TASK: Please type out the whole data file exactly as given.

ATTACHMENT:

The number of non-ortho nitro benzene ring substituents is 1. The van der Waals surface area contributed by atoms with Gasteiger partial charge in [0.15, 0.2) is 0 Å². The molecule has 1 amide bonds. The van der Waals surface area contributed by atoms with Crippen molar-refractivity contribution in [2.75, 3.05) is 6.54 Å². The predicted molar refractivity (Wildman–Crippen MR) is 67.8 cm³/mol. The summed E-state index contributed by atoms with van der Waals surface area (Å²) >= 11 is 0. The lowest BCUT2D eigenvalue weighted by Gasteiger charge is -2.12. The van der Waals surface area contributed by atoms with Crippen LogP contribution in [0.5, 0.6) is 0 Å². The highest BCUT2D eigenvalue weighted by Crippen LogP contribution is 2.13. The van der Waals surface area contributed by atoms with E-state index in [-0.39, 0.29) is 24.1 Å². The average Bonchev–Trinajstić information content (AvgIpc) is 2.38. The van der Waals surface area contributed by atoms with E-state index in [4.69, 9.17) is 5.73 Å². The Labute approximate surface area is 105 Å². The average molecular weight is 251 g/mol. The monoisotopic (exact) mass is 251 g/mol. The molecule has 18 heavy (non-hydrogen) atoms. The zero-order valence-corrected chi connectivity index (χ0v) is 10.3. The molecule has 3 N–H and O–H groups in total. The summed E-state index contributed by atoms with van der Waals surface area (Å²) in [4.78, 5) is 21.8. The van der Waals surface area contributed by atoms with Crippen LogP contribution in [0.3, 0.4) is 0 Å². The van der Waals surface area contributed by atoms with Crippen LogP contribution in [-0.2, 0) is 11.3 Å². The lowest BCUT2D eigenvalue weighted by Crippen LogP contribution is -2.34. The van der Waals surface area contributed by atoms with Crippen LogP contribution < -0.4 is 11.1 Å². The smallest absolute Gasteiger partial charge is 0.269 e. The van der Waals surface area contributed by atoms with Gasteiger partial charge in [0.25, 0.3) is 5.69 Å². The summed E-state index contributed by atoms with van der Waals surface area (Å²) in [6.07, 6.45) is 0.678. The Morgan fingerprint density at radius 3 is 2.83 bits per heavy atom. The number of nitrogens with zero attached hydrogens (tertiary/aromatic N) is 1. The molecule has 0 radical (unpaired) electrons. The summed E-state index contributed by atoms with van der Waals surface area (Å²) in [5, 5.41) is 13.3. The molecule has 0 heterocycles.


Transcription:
The number of non-ortho nitro benzene ring substituents is 1. The van der Waals surface area contributed by atoms with Gasteiger partial charge in [0.15, 0.2) is 0 Å². The molecule has 1 amide bonds. The van der Waals surface area contributed by atoms with Crippen molar-refractivity contribution in [2.75, 3.05) is 6.54 Å². The predicted molar refractivity (Wildman–Crippen MR) is 67.8 cm³/mol. The summed E-state index contributed by atoms with van der Waals surface area (Å²) >= 11 is 0. The lowest BCUT2D eigenvalue weighted by Gasteiger charge is -2.12. The van der Waals surface area contributed by atoms with Crippen LogP contribution in [0.5, 0.6) is 0 Å². The highest BCUT2D eigenvalue weighted by Crippen LogP contribution is 2.13. The van der Waals surface area contributed by atoms with E-state index in [-0.39, 0.29) is 24.1 Å². The average Bonchev–Trinajstić information content (AvgIpc) is 2.38. The van der Waals surface area contributed by atoms with E-state index in [4.69, 9.17) is 5.73 Å². The Labute approximate surface area is 105 Å². The average molecular weight is 251 g/mol. The monoisotopic (exact) mass is 251 g/mol. The molecule has 18 heavy (non-hydrogen) atoms. The zero-order valence-corrected chi connectivity index (χ0v) is 10.3. The molecule has 3 N–H and O–H groups in total. The summed E-state index contributed by atoms with van der Waals surface area (Å²) in [4.78, 5) is 21.8. The van der Waals surface area contributed by atoms with Crippen LogP contribution in [0.3, 0.4) is 0 Å². The van der Waals surface area contributed by atoms with Crippen LogP contribution in [-0.2, 0) is 11.3 Å². The lowest BCUT2D eigenvalue weighted by Crippen LogP contribution is -2.34. The van der Waals surface area contributed by atoms with Crippen LogP contribution < -0.4 is 11.1 Å². The smallest absolute Gasteiger partial charge is 0.269 e. The van der Waals surface area contributed by atoms with Gasteiger partial charge in [0.25, 0.3) is 5.69 Å². The summed E-state index contributed by atoms with van der Waals surface area (Å²) in [6.07, 6.45) is 0.678. The Morgan fingerprint density at radius 3 is 2.83 bits per heavy atom. The number of nitrogens with zero attached hydrogens (tertiary/aromatic N) is 1. The molecule has 0 radical (unpaired) electrons. The summed E-state index contributed by atoms with van der Waals surface area (Å²) in [5, 5.41) is 13.3. The molecule has 0 heterocycles.